MEDICAL EDUCATION: CONTENT and ISSUES
Medicine is closely associated with all the 5 purposes of the Law: religion, diin;
life & health, nafs; progeny, nasl;
intellect, aql; & wealth, maal.
Study of medicine is therefore fardh kifayat. Medical students should learn basic and clinical sciences, the essentials
of Islam, al ma’lum fi al diin bi dharurat, and legal rulings, ahkam fiqhiyyat, relating to medicine, and the social background to disease causation
and prevention. In this lecture we shall discuss the following issues: purpose of medicine and medical education, integration,
balance, and service.
2.0 THE ISSUES OF PURPOSE, INTEGRATION, and BALANCE
Purpose: The aim of medicine
is to maintain or improve the quality of remaining life. Medicine does not have as an aim the prevention of death or prolongation
of life because ajal is in the hands of Allah. The purpose of medical education
is based on the paradigm of tauhid and the purposes of the Law, maqasid al sharia. The aim of medical education should be producing physicians who fulfill that purpose or maqsad within a holistic tauhidi context.
These physicians will have the following characteristics: health and not disease oriented, focused on quality and not quantity
of life because ajal is with Allah, humble to recognize limitations to their curative
abilities, holistic in outlook (physical, spiritual, social, psychological aspects), understand society, scientific capability,
clinical expertise, and leadership. These qualities must be in a context of iman, tauhid
and fulfillment of the general purposes of the shari’at.
Integration: European medicine is characterized by narrow specialization and fragmentation. Fragmentation
is a reflection of an underlying European secular world-view that separates religion from public life and science, and the
body from the soul and the mind. Each disease or organ was isolated and was dealt with in isolation such that the concepts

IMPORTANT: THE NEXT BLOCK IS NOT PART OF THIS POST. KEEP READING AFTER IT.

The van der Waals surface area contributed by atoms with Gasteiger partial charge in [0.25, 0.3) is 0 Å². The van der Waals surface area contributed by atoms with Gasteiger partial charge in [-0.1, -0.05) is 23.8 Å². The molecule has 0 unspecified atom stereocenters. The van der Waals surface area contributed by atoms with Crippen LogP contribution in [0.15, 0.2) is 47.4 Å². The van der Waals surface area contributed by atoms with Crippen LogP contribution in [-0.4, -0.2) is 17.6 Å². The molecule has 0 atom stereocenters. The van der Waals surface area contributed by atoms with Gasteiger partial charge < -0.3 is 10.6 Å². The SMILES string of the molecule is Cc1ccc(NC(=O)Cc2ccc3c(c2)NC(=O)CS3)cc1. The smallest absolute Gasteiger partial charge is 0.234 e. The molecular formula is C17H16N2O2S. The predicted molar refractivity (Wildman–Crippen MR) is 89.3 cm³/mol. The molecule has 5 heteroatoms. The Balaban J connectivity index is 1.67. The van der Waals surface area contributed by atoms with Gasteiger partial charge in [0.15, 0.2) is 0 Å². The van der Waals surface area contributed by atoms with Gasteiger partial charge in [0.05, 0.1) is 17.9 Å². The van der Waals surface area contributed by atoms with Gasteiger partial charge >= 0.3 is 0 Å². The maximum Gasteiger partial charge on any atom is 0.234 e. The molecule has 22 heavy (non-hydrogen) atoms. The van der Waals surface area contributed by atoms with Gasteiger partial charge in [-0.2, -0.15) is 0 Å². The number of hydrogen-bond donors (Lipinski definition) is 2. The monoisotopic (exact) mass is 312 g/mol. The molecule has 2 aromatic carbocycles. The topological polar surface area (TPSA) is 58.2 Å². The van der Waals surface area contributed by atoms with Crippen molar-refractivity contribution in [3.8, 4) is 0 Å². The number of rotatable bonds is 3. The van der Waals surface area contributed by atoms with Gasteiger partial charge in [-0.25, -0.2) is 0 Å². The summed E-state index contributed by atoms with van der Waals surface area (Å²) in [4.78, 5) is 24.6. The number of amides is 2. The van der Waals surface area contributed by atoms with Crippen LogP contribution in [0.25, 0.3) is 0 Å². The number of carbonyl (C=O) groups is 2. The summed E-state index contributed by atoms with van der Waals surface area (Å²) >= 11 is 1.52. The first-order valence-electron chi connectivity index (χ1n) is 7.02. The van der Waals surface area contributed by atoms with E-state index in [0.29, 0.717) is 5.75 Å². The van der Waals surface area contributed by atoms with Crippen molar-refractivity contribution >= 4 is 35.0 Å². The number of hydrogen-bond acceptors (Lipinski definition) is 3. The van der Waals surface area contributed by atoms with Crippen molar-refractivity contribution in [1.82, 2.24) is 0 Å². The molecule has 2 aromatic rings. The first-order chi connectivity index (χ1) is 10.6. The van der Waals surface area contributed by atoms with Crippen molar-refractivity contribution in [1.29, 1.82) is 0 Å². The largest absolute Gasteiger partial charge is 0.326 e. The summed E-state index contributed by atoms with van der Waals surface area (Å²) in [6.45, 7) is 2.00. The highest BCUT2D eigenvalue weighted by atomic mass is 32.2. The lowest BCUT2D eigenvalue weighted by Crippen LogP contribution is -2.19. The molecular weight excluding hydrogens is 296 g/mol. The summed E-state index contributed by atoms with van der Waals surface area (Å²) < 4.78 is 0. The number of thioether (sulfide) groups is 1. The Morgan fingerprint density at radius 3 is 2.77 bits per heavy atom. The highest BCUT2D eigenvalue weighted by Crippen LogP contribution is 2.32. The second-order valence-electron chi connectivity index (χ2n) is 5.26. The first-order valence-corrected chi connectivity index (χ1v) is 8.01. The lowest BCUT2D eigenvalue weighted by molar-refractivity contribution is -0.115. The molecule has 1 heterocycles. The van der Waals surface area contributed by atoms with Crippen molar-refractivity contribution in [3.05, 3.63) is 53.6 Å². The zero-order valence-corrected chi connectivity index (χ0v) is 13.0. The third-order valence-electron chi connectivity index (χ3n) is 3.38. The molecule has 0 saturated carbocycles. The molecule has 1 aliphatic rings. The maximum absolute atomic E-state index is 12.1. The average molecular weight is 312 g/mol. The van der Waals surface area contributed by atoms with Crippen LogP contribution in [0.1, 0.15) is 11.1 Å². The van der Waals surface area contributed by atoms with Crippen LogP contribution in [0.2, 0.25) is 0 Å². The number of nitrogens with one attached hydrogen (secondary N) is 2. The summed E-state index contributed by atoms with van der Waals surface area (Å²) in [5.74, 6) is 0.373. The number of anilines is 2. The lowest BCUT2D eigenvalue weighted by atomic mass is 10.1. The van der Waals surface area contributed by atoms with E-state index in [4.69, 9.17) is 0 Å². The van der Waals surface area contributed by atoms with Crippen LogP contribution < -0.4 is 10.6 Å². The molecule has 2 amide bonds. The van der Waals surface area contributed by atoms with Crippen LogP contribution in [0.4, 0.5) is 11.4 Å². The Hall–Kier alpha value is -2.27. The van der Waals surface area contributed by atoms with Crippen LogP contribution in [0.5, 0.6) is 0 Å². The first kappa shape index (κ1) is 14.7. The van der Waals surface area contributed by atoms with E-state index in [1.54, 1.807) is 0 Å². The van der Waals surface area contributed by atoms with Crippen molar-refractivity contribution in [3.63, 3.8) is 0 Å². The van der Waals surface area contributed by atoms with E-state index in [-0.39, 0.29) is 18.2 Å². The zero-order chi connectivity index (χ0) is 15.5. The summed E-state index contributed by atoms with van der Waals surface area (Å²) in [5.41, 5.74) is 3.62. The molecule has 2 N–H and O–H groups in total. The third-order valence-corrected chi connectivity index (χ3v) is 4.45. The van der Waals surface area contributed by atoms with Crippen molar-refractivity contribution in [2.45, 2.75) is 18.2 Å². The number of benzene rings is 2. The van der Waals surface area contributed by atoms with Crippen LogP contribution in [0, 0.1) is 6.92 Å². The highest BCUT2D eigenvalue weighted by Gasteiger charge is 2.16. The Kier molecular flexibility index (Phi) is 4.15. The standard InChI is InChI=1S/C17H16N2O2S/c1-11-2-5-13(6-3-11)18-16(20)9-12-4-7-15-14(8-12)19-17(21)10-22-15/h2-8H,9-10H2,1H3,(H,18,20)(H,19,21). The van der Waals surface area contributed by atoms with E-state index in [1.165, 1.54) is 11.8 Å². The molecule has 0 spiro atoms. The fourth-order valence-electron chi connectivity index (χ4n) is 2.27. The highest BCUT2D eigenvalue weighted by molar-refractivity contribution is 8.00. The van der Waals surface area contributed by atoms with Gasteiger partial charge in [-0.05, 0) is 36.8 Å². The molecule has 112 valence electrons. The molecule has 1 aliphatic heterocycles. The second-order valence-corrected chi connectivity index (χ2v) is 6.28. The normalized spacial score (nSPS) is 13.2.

of ‘total health’, ‘total disease’, and a ‘total human’ were lost. Recent attempts at
integration have not been successful due to lack of a guiding vision. Integration is not just putting two or more disciplines
together. It is a fundamental philosophical attitude based on a vision and a guiding paradigm. There is a need for an integrative
paradigm to replace the European non-tauhid world-view that is atomistic, analytic,
and not synthetic.
Balance: Lack of equilibrium in medicine
is a result of lack of integration. Modern European medicine lacks the concept of equilibrium or balance. It overdoes a good
thing beyond the equilibrium point creating even bigger problems. Human illness is due to lack of balance and equilibrium
and must be managed by a balanced therapeutic approach. The concepts of centrality, wasatiyyat;
balance, mizaan; equilibrium, i’itidaal;
and action-reaction, tadafu’u, provide a conceptual framework for balanced
The tauhidi paradigm, integration and balance: The tauhidi paradigm implies integration and harmony of matter and soul, body and mind, parts and the whole. The physician
should practice medicine as a total holistic approach to the human in the social, psychological, material, & spiritual